Structural Biochemistry/Chemistry of important organic molecules in Biochemistry/Vitamin E

Tocopherol, alpha-.svg

Overview of Vitamin EEdit

Vitamin E is a name collectively for a group of fat-soluble compounds that contain antioxidant distinctive activities. It can be found in vegetable oils, nuts, seeds,green vegetables like broccoli, or taken as a dietary supplement. Vitamin E exists in 8 chemical forms; alpha, beta, and delta-tocopherol and alpha-, beta-, gamma-, and delta-tocotrienol. In general, Vitamin E is a fat-soluble antioxidant that prevents the production of ROS formed during the process of the oxidation of fat. Scientists are currently investigating whether vitamin E could help prevent or slow the chronic diseases associated with free radicals.

Deficiency in vitamin E can cause nerve and muscle damage to the point of loss of feeling in arms and legs, muscle weakness, and vision problems. It can also result in a weakened immune system. Vitamin E deficiency can be linked to diseases like Crohn's disease, cystic fibrosis as these are diseases where fat is not properly absorbed/digested. It can also be linked to a few genetic diseases like abetalipoproteinemia.

The most common forms of Vitamin E in a natural diet is γ-tocopherol followed by α-Tocopherol. [1]

http://www.uic.edu/classes/phar/phar332/Clinical_Cases/vitamin%20cases/vitamin%20E/vit-E.gif

FunctionEdit

Vitamin E has many important biological functions which include:[2]

  1. Vitamin E is an antioxidant.
  2. Enzymatic Activities
  3. Gene Expression
  4. Neurological Functions
  5. Cell Signaling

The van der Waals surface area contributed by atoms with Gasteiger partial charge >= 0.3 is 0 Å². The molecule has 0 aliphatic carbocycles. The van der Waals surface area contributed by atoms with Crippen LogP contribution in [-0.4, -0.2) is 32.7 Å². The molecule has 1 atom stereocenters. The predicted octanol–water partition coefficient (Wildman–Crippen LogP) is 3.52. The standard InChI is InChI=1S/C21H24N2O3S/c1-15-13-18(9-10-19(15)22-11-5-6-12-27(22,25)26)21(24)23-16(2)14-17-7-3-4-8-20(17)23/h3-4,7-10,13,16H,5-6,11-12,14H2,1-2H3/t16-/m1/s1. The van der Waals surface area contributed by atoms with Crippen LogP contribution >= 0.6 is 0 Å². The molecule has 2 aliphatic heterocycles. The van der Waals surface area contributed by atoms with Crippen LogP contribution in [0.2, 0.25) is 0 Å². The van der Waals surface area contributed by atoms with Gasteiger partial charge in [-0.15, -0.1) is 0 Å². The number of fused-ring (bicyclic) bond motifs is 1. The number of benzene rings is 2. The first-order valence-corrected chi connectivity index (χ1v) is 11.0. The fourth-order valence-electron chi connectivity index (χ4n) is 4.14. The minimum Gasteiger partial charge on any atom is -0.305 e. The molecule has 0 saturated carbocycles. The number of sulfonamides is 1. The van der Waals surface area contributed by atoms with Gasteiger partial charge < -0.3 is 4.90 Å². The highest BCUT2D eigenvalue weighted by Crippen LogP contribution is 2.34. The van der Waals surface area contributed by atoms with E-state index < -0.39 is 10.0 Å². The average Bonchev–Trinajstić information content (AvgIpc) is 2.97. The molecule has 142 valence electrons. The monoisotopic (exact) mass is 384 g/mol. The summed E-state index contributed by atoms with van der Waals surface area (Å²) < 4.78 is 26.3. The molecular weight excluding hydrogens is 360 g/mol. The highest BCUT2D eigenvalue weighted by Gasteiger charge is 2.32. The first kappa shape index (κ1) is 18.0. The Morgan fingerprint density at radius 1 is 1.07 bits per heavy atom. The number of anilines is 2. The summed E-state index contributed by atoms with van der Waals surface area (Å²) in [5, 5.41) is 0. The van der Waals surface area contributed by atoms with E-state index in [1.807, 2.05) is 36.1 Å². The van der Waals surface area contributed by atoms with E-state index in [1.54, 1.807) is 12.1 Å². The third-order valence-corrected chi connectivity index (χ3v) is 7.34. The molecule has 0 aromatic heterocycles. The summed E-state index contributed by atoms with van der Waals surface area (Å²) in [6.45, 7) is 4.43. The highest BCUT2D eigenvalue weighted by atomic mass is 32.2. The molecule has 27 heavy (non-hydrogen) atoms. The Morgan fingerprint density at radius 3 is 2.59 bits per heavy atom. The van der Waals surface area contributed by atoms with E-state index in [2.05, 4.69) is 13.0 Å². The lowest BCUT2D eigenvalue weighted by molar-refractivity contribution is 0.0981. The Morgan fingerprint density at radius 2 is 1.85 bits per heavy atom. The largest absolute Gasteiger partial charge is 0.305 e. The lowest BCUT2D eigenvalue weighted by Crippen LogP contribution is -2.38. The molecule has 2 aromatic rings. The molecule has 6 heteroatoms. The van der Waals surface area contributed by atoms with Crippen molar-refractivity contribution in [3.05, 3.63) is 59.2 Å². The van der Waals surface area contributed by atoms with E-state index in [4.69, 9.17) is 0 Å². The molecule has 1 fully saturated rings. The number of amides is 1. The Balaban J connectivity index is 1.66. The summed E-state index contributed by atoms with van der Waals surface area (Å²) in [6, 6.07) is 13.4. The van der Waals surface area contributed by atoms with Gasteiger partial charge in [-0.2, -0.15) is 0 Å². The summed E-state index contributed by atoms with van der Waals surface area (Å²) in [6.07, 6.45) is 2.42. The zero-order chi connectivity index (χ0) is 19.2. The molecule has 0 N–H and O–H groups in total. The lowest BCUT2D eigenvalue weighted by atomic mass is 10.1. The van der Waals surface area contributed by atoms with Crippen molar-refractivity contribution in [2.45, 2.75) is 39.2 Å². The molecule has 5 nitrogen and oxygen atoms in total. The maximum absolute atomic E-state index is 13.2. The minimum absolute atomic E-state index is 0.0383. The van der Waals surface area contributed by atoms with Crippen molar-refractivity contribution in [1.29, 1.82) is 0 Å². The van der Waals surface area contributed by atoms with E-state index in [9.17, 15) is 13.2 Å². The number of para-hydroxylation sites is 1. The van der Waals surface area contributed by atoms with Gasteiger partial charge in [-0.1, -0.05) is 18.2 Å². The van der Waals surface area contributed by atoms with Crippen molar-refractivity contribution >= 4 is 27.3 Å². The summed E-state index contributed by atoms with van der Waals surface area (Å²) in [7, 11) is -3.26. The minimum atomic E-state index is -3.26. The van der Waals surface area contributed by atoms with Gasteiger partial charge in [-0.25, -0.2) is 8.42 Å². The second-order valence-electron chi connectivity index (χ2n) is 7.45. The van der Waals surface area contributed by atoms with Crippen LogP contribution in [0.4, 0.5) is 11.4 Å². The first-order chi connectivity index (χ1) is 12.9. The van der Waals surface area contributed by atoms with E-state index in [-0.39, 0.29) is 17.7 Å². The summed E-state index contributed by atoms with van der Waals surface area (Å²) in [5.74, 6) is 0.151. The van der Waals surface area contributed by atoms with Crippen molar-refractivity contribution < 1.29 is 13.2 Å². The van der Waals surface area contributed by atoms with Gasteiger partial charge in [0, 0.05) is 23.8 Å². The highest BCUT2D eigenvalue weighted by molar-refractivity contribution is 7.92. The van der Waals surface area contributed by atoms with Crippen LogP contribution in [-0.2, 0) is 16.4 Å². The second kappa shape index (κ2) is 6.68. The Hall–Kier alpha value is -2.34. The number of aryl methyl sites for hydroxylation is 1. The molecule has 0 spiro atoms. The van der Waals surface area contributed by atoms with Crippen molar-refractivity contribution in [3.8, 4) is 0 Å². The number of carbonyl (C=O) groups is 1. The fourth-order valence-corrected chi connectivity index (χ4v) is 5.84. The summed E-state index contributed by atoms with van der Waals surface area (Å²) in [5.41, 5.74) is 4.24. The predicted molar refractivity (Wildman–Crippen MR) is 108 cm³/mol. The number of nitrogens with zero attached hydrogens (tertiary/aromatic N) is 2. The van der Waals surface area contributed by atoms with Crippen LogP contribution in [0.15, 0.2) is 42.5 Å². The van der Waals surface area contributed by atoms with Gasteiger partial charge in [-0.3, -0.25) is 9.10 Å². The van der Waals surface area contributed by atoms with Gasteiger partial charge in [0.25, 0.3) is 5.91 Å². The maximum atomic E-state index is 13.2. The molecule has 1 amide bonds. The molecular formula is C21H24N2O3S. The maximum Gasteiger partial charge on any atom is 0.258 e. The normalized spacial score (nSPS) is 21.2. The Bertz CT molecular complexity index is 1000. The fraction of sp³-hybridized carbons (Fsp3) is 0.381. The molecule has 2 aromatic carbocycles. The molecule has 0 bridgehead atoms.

6. Protects Lipids and Prevents Oxidation of Polyunsaturated Fatty Acids

FormsEdit

Vitamin E has 8 forms split between two types - Tocopherols and Tocotrienols. These forms are then named with prefixes such as alpha, beta, gamma, and delta. Among these forms, α-Tocopherol is the most studied as it is the form which humans consume and require. [3]

α-TocopherolEdit

Alpha Tocopherol appears to mainly serve as an antioxidant in humans. As alpha-tocopherol is a fat soluble molecule it takes on the role of preventing free radicals from destroying (through oxidation) fats in the body. As fats are essential for cell membranes, this is very important for our bodies hence why it is a Vitamin.

Other functions that alpha-tocopherol has include inhibiting the activity of protein kinase C. Protein kinase C is an important molecule for cell-signaling. Alpha-tocopherol also affects the activity of enzymes in immune and inflammatory cells.

γ-TocopherolEdit

Gamma Tocopherol is the most common form of Vitamin E in a North American diet. However, its function is not as well known as alpha tocopherol and surprisingly its concentration levels in the bloodstream is around 1/10th of alpha-tocopherol. It would appear that the reason for this is that alpha-tocopherol lowers gamma-tocopherol levels. Through limited studies, it has been suggested that gamma-tocopherol may act as an antioxidant as well. However, gamma-tocopherol is also suspected to increase risk of developing prostate cancer. More research on Gamma Tocopherol needs to be conducted at this point.

ReferencesEdit

1. "Vitamin E." — Health Professional Fact Sheet. N.p., n.d. Web. 07 Dec. 2012.

  1. Jane Higdon, "Vitamin E", Micronutrient Information Center, Linus Pauling Institute, Oregon State University
  2. Azzi (2007). "Molecular mechanism of alpha-tocopherol action". Free radical biology & medicine 43 (1): 16–21. doi:10.1016/j.freeradbiomed.2007.03.013. PMID 17561089.
  3. Jane Higdon, "Vitamin E", Micronutrient Information Center, Linus Pauling Institute, Oregon State University

2. "Dietary Supplement Fact Sheet:Vitamin E". NIH Office of Dietary Supplements. http://ods.od.nih.gov/factsheets/VitaminE-QuickFacts/?print=1

Last modified on 7 December 2012, at 08:11